All too often social media is the main culprit when it comes to spreading negativity all around the world. Despite the cloud of bad vibes that seems to envelop it at times, it has been proven once again that social media can also bring people together and spread positivity and awareness.

BBC recently reported that Justin Brower from Raleigh, North Carolina, who is the father of three girls, posted a photo of his youngest daughter’s scar on Twitter after realizing that she was very self-conscious about it – and the response was overwhelmingly positive.

Mya (left) with her sisters Iris and Jade, and their mum Kelly. Photo: Justin Brower

Scars are beautiful

Justin first realized that his 12-year-old daughter, Mya, was very self-conscious of a scar she has on the back of her neck when she was wearing her hair up, baking cookies. Her twin sister commented that she should wear her hair up more often because it looked cool, to which Mya replied that she couldn’t because her scar is ugly and people think it’s weird.

Mya got the long scar on the back of her neck four years ago when she had Chiari decompression surgery, and it seems that she’s been trying to hide it from the world ever since.  After realizing this, Justin told her that he thought the scar looked cool and that other people will too. To prove it, he asked her if he could take a picture of it and post it on Twitter so she could see that it’s not just her dad who thinks so. He could never have anticipated the response.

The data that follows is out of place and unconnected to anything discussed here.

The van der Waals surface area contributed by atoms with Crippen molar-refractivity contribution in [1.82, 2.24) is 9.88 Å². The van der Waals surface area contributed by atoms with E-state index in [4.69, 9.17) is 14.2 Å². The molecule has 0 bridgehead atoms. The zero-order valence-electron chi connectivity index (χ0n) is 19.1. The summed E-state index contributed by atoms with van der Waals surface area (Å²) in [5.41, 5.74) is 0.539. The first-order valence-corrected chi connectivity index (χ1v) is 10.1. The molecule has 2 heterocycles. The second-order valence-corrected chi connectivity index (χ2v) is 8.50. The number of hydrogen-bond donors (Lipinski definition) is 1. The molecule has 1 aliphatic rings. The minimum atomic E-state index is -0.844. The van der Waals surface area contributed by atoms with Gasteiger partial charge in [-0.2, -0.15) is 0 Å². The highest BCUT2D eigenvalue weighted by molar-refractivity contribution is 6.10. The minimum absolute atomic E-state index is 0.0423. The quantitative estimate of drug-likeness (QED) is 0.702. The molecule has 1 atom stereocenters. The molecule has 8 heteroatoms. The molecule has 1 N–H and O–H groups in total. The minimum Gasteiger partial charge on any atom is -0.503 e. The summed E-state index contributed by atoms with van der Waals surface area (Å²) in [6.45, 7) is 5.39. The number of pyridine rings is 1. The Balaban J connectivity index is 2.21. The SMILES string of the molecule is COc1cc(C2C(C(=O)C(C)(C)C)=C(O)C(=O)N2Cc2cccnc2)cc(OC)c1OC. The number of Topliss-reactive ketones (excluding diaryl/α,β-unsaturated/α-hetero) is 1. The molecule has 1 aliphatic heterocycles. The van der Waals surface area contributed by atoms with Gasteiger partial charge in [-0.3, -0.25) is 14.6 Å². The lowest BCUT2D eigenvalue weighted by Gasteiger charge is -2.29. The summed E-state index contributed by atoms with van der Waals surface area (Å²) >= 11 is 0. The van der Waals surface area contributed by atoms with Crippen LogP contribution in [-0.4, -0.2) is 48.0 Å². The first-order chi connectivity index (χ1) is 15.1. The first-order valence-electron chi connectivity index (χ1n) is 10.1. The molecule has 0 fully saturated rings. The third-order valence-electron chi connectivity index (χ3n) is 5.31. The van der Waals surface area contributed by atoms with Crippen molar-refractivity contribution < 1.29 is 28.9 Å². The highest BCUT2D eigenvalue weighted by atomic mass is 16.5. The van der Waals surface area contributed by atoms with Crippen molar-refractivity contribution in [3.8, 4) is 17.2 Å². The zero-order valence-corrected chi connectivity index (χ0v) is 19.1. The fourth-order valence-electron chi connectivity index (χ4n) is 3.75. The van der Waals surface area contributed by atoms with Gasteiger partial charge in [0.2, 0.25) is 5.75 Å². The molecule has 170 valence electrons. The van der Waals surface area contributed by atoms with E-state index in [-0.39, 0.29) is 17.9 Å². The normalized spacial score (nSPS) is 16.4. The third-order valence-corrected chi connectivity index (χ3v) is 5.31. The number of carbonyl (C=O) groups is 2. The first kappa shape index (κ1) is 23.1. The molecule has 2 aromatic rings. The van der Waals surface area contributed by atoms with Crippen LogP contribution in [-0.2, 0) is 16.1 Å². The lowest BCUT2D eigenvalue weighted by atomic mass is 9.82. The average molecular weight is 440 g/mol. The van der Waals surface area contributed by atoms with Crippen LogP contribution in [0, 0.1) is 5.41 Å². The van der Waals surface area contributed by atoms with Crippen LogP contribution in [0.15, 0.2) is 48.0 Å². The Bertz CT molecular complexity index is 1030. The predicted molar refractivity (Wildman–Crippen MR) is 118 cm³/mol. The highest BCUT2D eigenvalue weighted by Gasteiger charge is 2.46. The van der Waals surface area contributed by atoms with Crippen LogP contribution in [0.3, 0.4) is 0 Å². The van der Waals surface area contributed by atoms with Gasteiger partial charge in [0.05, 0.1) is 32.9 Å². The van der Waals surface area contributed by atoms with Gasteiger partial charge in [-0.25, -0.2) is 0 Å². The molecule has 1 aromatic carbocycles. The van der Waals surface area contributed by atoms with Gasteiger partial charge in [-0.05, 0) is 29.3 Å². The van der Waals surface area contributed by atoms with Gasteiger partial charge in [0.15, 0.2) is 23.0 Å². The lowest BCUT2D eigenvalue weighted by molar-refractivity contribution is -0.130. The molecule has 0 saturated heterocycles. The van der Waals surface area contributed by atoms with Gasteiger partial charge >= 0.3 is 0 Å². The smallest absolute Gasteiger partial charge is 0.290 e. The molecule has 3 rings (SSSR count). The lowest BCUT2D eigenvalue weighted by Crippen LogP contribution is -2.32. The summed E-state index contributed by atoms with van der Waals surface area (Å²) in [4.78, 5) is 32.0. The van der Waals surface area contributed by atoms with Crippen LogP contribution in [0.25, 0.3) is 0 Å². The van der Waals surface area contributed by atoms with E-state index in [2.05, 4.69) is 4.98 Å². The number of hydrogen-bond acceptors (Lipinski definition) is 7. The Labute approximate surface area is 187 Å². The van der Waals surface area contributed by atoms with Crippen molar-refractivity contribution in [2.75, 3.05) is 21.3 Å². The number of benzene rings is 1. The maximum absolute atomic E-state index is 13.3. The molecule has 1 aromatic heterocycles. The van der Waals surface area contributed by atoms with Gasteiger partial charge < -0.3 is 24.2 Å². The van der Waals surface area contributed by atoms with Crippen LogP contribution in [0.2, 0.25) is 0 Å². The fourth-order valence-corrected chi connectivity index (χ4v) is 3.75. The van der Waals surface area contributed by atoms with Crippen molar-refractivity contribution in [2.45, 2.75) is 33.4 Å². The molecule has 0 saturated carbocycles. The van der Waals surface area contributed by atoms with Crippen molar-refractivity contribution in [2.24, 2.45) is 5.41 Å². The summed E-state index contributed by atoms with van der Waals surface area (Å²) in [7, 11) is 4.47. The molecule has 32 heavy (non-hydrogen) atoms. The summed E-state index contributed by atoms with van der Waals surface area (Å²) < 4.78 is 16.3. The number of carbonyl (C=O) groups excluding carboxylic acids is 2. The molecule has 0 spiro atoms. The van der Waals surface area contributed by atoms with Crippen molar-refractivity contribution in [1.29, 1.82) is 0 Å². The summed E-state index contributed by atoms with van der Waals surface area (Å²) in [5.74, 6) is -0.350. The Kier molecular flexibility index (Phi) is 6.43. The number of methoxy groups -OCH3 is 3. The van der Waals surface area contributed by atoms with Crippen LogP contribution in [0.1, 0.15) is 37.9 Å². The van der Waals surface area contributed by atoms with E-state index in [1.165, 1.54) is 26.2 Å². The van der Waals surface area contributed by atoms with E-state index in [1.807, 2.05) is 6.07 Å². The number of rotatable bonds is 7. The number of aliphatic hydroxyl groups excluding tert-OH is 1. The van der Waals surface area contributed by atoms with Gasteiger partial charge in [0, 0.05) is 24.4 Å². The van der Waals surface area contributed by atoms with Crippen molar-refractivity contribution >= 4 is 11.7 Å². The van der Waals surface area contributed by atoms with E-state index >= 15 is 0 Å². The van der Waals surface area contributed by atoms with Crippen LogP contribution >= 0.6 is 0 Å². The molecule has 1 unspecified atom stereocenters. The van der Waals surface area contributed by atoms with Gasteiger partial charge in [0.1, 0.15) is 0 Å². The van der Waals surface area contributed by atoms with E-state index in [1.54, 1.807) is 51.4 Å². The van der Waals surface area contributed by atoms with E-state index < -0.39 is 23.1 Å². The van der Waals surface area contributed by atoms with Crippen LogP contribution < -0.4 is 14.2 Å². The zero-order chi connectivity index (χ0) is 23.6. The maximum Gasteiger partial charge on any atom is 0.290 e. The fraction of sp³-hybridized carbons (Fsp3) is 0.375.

Others shared their scars too

The post resonated with people all around the world, who in turn shared pictures of their scars, letting Mya know that she should rock her scar and not hide it any longer. The post was shared more than 60,000 times and got more than 12,000 comments. One Twitter user wrote, “Scars are a sign of strength both physically and mentally. It shows she’s a warrior.”

 

Needless to say, Justin hadn’t expected the overwhelming response, saying that he was only expecting the people he usually interacted with on Twitter to reply. Instead, thousands found something they could relate to. He added that he doesn’t intend to tell Mya how to look, but emphasized that he just wants his girls to be confident in their bodies and themselves. “If I can help teach them that, then I’ve done my job as a dad,” he said.

The response restored Mya’s confidence

Mya couldn’t believe the response either, saying that she hadn’t expected her dad’s tweet to gain so much attention and couldn’t really understand how it got so popular. The tweet did its job though – she’s no longer self-conscious of her scar after seeing others share theirs. She now has a completely new mentality: “A scar makes you who you are and if people don’t like it they can just go away.”

Can we get a “hell yes!”? This just once again proves that social media is capable of uniting and empowering people all around the world when used in the right way. Thanks to Twitter, Mya has regained her confidence and having one more girl out there knowing that she doesn’t have to be shy of her body and its scars is definitely a big win.

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